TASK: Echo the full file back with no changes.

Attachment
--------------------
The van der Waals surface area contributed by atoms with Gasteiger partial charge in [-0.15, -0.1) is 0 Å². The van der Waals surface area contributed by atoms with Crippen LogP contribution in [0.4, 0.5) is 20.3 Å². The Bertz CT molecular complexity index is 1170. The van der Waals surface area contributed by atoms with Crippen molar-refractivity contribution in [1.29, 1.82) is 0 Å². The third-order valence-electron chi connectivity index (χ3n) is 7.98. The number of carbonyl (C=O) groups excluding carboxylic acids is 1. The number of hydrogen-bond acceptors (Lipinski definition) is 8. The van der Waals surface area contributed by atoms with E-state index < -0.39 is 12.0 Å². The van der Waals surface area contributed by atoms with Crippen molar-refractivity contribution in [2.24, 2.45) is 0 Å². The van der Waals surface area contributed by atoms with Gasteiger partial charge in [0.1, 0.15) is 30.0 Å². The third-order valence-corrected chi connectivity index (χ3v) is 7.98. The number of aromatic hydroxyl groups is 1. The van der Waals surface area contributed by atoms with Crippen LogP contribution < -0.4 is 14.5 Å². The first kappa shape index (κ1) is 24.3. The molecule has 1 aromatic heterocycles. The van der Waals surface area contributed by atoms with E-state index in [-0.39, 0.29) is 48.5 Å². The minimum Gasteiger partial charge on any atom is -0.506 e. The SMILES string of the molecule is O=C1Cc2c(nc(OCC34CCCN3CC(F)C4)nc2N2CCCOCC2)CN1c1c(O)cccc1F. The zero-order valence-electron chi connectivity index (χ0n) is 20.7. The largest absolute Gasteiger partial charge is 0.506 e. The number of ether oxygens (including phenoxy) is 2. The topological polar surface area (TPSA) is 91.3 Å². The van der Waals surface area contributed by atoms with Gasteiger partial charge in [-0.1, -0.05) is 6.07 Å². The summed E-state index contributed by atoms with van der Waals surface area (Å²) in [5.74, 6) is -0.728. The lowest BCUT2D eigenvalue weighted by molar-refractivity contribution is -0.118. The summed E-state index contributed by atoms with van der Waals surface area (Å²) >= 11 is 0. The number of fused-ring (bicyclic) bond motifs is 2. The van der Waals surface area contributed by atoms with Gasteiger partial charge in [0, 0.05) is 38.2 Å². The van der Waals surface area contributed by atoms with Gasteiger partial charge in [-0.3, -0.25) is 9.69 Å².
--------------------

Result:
The van der Waals surface area contributed by atoms with Gasteiger partial charge in [-0.15, -0.1) is 0 Å². The van der Waals surface area contributed by atoms with Crippen LogP contribution in [0.4, 0.5) is 20.3 Å². The Bertz CT molecular complexity index is 1170. The van der Waals surface area contributed by atoms with Crippen molar-refractivity contribution in [1.29, 1.82) is 0 Å². The third-order valence-electron chi connectivity index (χ3n) is 7.98. The number of carbonyl (C=O) groups excluding carboxylic acids is 1. The number of hydrogen-bond acceptors (Lipinski definition) is 8. The van der Waals surface area contributed by atoms with E-state index < -0.39 is 12.0 Å². The van der Waals surface area contributed by atoms with Crippen molar-refractivity contribution in [2.24, 2.45) is 0 Å². The van der Waals surface area contributed by atoms with Gasteiger partial charge in [0.1, 0.15) is 30.0 Å². The third-order valence-corrected chi connectivity index (χ3v) is 7.98. The number of aromatic hydroxyl groups is 1. The van der Waals surface area contributed by atoms with Crippen LogP contribution < -0.4 is 14.5 Å². The first kappa shape index (κ1) is 24.3. The molecule has 1 aromatic heterocycles. The van der Waals surface area contributed by atoms with E-state index in [-0.39, 0.29) is 48.5 Å². The minimum Gasteiger partial charge on any atom is -0.506 e. The SMILES string of the molecule is O=C1Cc2c(nc(OCC34CCCN3CC(F)C4)nc2N2CCCOCC2)CN1c1c(O)cccc1F. The zero-order valence-electron chi connectivity index (χ0n) is 20.7. The largest absolute Gasteiger partial charge is 0.506 e. The number of ether oxygens (including phenoxy) is 2. The topological polar surface area (TPSA) is 91.3 Å². The van der Waals surface area contributed by atoms with Gasteiger partial charge in [-0.1, -0.05) is 6.07 Å². The summed E-state index contributed by atoms with van der Waals surface area (Å²) in [5.74, 6) is -0.728. The lowest BCUT2D eigenvalue weighted by molar-refractivity contribution is -0.118. The summed E-state index contributed by atoms with van der Waals surface area (Å²) >= 11 is 0. The number of fused-ring (bicyclic) bond motifs is 2. The van der Waals surface area contributed by atoms with Gasteiger partial charge in [0, 0.05) is 38.2 Å². The van der Waals surface area contributed by atoms with Gasteiger partial charge in [-0.3, -0.25) is 9.69 Å².